How to find the gray in eating disorder recovery and intuitive eating.

Finding the Gray: When Intuitive Eating and Eating Disorder Recovery Aren’t So Black & White

Written by Ashley Seruya, B.A.

There’s a common refrain in intuitive eating and eating disorder recovery work: when am I going to be done?

There’s this enduring idea that there’s an end point; an event or moment that you can look at and say, “Hey, here’s where it all was fixed!” But recovery and intuitive eating work isn’t like that. In fact, I would say life isn’t like that. Not one bit.

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All foods fit

Intuitive Eating Troubleshooting: Why it’s Time to Put Nutrition and Health on the Backburner

Written by Ashley Seruya, BA

Intuitive eating can be challenging when coming from the diet world, and many of us are tempted to worry about “health” when we first start our journey… but is this helpful? Simply put, no.

Many of us who come to intuitive eating do so after either chronically dieting our whole lives, or struggling with an eating disorder. This means that when we finally decide to make peace with food, we are already at a disadvantage. We’ve likely been depriving ourselves and restricting, physically and mentally. We likely have a lot of nourishing to catch up on, physically and spiritually. We likely have a lot of rules around food and movement, and are terrified to give them up.

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3 Ways to Make Intuitive Eating Tangible

 

Written by Ashley Seruya, BA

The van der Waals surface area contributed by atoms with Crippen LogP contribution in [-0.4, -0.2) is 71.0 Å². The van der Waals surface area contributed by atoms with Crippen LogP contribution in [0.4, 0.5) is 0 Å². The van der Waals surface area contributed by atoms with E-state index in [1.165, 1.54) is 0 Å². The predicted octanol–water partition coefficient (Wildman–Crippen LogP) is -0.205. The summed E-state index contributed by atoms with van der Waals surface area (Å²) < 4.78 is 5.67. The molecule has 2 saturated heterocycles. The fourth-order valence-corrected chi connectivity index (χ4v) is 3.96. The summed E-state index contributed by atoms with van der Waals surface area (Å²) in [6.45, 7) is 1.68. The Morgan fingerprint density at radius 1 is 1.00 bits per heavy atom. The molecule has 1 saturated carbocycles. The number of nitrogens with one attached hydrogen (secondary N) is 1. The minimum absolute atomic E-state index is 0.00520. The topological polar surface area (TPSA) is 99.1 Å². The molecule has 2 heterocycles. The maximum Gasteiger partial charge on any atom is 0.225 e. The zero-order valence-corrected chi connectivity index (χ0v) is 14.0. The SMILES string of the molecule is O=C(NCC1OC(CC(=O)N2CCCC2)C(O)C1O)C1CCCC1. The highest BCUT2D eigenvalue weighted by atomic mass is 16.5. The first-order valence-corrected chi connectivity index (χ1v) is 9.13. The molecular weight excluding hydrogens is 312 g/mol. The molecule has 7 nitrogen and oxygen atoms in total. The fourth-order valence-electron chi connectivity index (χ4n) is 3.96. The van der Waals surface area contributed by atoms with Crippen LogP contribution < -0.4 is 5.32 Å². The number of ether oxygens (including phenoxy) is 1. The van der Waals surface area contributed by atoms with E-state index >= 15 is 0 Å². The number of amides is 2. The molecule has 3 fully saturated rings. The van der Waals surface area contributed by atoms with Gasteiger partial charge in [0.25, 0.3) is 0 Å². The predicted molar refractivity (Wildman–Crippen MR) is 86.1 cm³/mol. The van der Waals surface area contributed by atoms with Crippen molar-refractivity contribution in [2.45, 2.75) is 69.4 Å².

Intuitive eating can feel hard, but it doesn’t have to be. Experiment with new ways to make your progress more tangible to make the journey easier!

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Ashley Blogs: Nice to Meet You!

Hi there! My name is Ashley, and I’m the newest member of Erica’s team. I’m super thrilled to be here, and I wanted to take this opportunity to tell you a little about myself, specifically how I came to work with Erica, and how my relationship with food and my body has impacted my life. Believe me, that’s a long list of things that I won’t have the time to really dig into now, but I thought I might at least share the tip of the iceberg.

 

I, like many of you, was preoccupied with food and my body at a young age. From the first time I can remember being aware that I had a body, I can only recall an overwhelming feeling of discomfort. As I moved through puberty and my body began changing, things really started to heat up. I was getting subliminal messages every day from family, friends, and the media about what my body was supposed to look like, what I was supposed to be eating, and what I had to do to be worthy of anyone’s time and effort (re: be pretty and skinny). Food was a constant point of contention – I can recall scarfing down freshly fried chicken cutlets in my formal dining room, hiding because I was afraid of my own hunger and ashamed that my mother would see me bingeing and think I was a failure – and my body consistently made me feel at odds with everyone around me.

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